Unfortunately, the anesthetic also may be spread by the patients tongue, resulting in an unpleasant taste and loss of sensation/control of the tongue and inadvertent numbing of other areas of the mouth; further, the anesthetic may be swallowed. In addition, the topical anesthetic takes time to work, and may not always be effective in sufficiently deadening the pain.
There therefore exists a need in the dental area for a means for deadening the sensation of a needle being introduced into the intra-oral tissues of a patient which does not require medication, which may be applied quickly and effectively, and in a safe, sterile and inexpensive manner.
Unlike the prior art, the present invention provides a system for numbing a target area on a patient particularly suitable for intra-oral use which requires no anesthetic, in a device which is inexpensive to procure and use, and is safe, sanitary, and effective in operation.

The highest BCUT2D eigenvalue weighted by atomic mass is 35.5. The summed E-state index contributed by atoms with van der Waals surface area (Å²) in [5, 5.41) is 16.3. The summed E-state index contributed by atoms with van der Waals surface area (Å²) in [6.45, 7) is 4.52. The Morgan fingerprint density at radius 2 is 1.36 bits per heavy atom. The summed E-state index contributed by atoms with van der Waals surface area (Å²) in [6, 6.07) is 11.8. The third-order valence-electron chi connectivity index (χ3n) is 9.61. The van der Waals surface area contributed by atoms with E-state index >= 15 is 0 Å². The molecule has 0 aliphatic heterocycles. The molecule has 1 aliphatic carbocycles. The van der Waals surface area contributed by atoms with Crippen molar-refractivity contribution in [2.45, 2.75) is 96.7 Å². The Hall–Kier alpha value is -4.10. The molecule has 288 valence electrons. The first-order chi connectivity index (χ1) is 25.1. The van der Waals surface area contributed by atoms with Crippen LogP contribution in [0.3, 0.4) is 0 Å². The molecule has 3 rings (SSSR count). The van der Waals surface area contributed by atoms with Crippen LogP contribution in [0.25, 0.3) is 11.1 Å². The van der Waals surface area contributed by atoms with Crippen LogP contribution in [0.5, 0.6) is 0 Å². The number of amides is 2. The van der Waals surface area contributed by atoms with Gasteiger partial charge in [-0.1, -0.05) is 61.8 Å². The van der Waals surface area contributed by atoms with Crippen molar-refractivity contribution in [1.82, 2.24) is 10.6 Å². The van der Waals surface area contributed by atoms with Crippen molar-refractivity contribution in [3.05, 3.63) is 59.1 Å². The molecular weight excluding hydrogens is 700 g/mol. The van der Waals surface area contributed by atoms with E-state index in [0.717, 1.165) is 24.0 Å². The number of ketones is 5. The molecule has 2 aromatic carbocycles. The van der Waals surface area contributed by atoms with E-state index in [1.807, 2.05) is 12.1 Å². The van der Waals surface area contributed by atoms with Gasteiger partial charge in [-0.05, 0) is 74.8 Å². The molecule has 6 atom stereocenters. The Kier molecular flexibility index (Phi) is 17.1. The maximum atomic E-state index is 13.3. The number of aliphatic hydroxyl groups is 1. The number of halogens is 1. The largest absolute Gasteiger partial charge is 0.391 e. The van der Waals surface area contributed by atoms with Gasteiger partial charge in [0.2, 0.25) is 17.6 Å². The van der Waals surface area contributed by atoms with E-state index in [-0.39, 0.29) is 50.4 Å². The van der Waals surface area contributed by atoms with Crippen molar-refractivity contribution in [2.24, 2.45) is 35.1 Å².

The present invention relates to the mitigation or elimination of intra-oral pain felt by a dental patient when receiving an intra-oral dental injection from a dentist or other licensed clinician, in order to anesthetize a particular intra-oral anatomical structure.
This mitigation or elimination of intra-oral pain is accomplished by the dentist or other licensed clinician by attaching a disposable or non-disposable piece of dental equipment (the vibrating tip) to an existing slow speed or variable speed dental hand piece and motor.
The application tip of the device of the present invention produces a vibration that, when held against the intra-oral soft tissue, produces a numbing sensation which, in turn, mitigates or eliminates the pain associated with a dental injection.
The Melzack and Wall gate control theory of pain (1965) offers a possible explanation as to how the mitigation or elimination of pain is caused by vibrating the tissue. Stimulation of larger diameter nerves (A fibers), which transmit the sensations of touch, pressure, and temperature are believed to block the transmission of smaller diameter nerves (A-delta and C-fibers), which carry sensations of pain.
This blockage, or closed gate, prevents the pain sensation from reaching the brain, where the sensation is perceived as pain.